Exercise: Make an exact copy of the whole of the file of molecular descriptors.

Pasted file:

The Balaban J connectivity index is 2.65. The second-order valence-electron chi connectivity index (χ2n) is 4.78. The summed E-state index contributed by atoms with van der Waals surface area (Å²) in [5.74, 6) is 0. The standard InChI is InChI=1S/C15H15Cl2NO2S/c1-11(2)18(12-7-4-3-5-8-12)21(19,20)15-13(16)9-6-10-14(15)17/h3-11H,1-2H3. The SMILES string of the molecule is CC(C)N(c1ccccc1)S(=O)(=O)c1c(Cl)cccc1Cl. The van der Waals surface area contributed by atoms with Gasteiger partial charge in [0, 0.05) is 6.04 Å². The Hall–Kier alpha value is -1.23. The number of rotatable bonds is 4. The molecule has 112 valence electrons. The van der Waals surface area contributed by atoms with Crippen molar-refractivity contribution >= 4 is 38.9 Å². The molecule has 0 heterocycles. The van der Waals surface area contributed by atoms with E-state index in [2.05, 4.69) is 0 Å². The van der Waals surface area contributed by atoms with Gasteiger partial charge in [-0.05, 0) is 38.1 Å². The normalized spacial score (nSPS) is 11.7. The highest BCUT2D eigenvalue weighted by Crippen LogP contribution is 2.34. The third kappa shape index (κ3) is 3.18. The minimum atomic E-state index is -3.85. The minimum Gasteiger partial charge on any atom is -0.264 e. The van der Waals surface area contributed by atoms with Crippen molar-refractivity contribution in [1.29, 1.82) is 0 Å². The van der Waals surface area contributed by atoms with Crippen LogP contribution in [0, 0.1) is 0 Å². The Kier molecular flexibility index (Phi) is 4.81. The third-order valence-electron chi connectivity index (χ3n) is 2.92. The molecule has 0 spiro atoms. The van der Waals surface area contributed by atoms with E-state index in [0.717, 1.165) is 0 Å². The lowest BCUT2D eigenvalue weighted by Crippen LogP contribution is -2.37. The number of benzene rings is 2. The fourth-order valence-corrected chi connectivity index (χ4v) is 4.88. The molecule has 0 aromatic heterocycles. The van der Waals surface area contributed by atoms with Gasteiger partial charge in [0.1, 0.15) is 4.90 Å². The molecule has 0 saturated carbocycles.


The Balaban J connectivity index is 2.65. The second-order valence-electron chi connectivity index (χ2n) is 4.78. The summed E-state index contributed by atoms with van der Waals surface area (Å²) in [5.74, 6) is 0. The standard InChI is InChI=1S/C15H15Cl2NO2S/c1-11(2)18(12-7-4-3-5-8-12)21(19,20)15-13(16)9-6-10-14(15)17/h3-11H,1-2H3. The SMILES string of the molecule is CC(C)N(c1ccccc1)S(=O)(=O)c1c(Cl)cccc1Cl. The van der Waals surface area contributed by atoms with Gasteiger partial charge in [0, 0.05) is 6.04 Å². The Hall–Kier alpha value is -1.23. The number of rotatable bonds is 4. The molecule has 112 valence electrons. The van der Waals surface area contributed by atoms with Crippen molar-refractivity contribution >= 4 is 38.9 Å². The molecule has 0 heterocycles. The van der Waals surface area contributed by atoms with E-state index in [2.05, 4.69) is 0 Å². The van der Waals surface area contributed by atoms with Gasteiger partial charge in [-0.05, 0) is 38.1 Å². The normalized spacial score (nSPS) is 11.7. The highest BCUT2D eigenvalue weighted by Crippen LogP contribution is 2.34. The third kappa shape index (κ3) is 3.18. The minimum atomic E-state index is -3.85. The minimum Gasteiger partial charge on any atom is -0.264 e. The van der Waals surface area contributed by atoms with Crippen molar-refractivity contribution in [1.29, 1.82) is 0 Å². The van der Waals surface area contributed by atoms with Crippen LogP contribution in [0, 0.1) is 0 Å². The Kier molecular flexibility index (Phi) is 4.81. The third-order valence-electron chi connectivity index (χ3n) is 2.92. The molecule has 0 spiro atoms. The van der Waals surface area contributed by atoms with E-state index in [0.717, 1.165) is 0 Å². The lowest BCUT2D eigenvalue weighted by Crippen LogP contribution is -2.37. The number of benzene rings is 2. The fourth-order valence-corrected chi connectivity index (χ4v) is 4.88. The molecule has 0 aromatic heterocycles. The van der Waals surface area contributed by atoms with Gasteiger partial charge in [0.1, 0.15) is 4.90 Å². The molecule has 0 saturated carbocycles.